Season-opening wins, especially those of the nonconference variety, should be taken with a grain of salt. After all, Boston College men’s soccer hasn’t lost a season opener at home since 2008, and that hasn’t always translated into lasting success. Even still, with a pair of highlight-reel goals, lockdown defense, and unprecedented depth off the bench, Ed Kelly’s crew gave fans plenty of reasons to be excited on Friday evening.
In their 4-0 victory over Quinnipiac University, the Eagles (1-0) scored early and often in front of a crowd of 500 people at Newton Campus Field. Simon Enstrom, BC’s returning leading scorer, started things off in the 7th minute with a low bullet to the near post that snuck past the Bobcat goalkeeper.
Two minutes later, the Eagles were knocking on the door again. Mohammed Moro linked up with first-time starter Nikita Bondar for a one-two passing combination that left Moro wide open around the corner of the penalty box. The senior, who can play just about anywhere on the pitch, wound up and delivered a bender with his left foot that curled beautifully into the far corner of the net to make it 2-0.
Another fresh face got in on the action for BC before halftime. Heidar Aegisson, a sophomore who recently played with Iceland’s U-21 National Team, threaded the needle with a textbook through ball to Enstrom in the 24th minute. Instead of shooting, however, the Swedish attacker flicked the ball back to Joshua Forbes, who put the one-timer away for an easy finish.
Sophomore Jack Bacon made his second career start in goal for BC, filling in nicely for Cedric Saladin. He was only challenged once, but proved reliable with a diving save to his right.
Just before the half, Forbes got caught in a scuffle with a Quinnipiac defender after the whistle and appeared to kick the ball at him out of frustration. After a firm talk, the head official revealed a red card and sent Forbes off for good.
Down a man in the second half, BC’s offense stalled as possession took priority over the attack. With 15 minutes remaining in the match, though, the Eagles added to their lead after Aegisson stole the ball around midfield and triggered a fastbreak. His pass sped through the legs of his defender before finding Callum Johnson sprinting down the left side. The sophomore midfielder took a couple touches toward the middle and fired a rocket from at least 25 yards out. The Quinnipiac keeper didn’t stand a chance as he watched the screamer stay just below the crossbar for BC’s fourth goal of the afternoon, giving Aegisson his second assist of the day.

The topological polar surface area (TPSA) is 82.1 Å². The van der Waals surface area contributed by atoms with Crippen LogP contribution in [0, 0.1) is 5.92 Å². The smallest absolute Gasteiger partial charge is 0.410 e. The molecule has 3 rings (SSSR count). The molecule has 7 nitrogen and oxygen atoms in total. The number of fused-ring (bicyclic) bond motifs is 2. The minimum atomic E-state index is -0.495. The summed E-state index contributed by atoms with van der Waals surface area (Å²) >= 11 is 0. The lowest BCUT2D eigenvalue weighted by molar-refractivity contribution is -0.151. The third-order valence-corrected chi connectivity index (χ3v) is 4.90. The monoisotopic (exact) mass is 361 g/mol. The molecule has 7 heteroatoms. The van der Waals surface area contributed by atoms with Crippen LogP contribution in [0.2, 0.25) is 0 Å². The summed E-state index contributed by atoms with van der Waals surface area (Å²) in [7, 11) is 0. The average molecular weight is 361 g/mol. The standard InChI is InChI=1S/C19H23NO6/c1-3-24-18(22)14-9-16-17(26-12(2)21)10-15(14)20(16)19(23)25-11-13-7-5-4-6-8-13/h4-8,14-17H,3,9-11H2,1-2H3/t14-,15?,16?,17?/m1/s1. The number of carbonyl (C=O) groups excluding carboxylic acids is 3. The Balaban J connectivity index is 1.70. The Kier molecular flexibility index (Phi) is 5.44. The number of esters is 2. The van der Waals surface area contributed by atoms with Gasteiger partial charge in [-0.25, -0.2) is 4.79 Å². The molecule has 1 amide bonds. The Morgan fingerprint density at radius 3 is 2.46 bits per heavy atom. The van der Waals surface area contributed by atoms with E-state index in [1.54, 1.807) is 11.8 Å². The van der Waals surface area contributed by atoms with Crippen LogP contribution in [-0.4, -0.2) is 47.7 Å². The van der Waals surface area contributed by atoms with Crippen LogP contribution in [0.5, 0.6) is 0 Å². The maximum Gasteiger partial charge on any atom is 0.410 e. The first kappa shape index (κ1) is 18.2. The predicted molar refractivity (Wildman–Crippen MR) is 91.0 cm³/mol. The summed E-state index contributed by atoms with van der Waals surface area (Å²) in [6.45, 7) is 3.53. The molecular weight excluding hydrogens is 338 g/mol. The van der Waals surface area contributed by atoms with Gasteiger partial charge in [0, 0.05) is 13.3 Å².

“I thought Heidar [Aegisson] was maybe the man of the match,” Kelly said of the first-time starter. “He was all the over place—getting the ball, moving it, picking out things. He just has to get used to the game.”
For the final 45 minutes, freshman Antonio Chavez Borrelli replaced Bacon in goal. A fellow underclassman, Borreli maintained the shutout with a few diving saves, but both largely avoided trouble thanks to the Eagles’ dominant back line. The dynamics of the defense are promising, to say the least—Len Zeugner (6-foot-4) and Tommy Gudmundsson (6-foot-5) provide size in the middle, Raphael Salama is a big body who can still keep up with speedy forwards, and Boudadi and Moro offer tremendous playmaking potential from the right and left back positions, respectively.
Perhaps the most impressive part was how dominant they were with 10 men, and yet how much more they still had in their back pocket. Zeugner, arguably the most talented player on the roster, didn’t see the field at all because Kelly is still easing him back from injury. Johnson came off the bench along with Beto Luna, and forward Trevor Davock didn’t even suit up in uniform. The absence of the flashy Zeiko Lewis was, surprisingly, unnoticable.
It’s clear that what the team lost in quickness and flare it gained in stability and depth. But even with its strongest foundation in years, the question remains: How far can the Eagles go in the toughest conference in college soccer?
Featured Image by Julia Hopkins / Heights Editor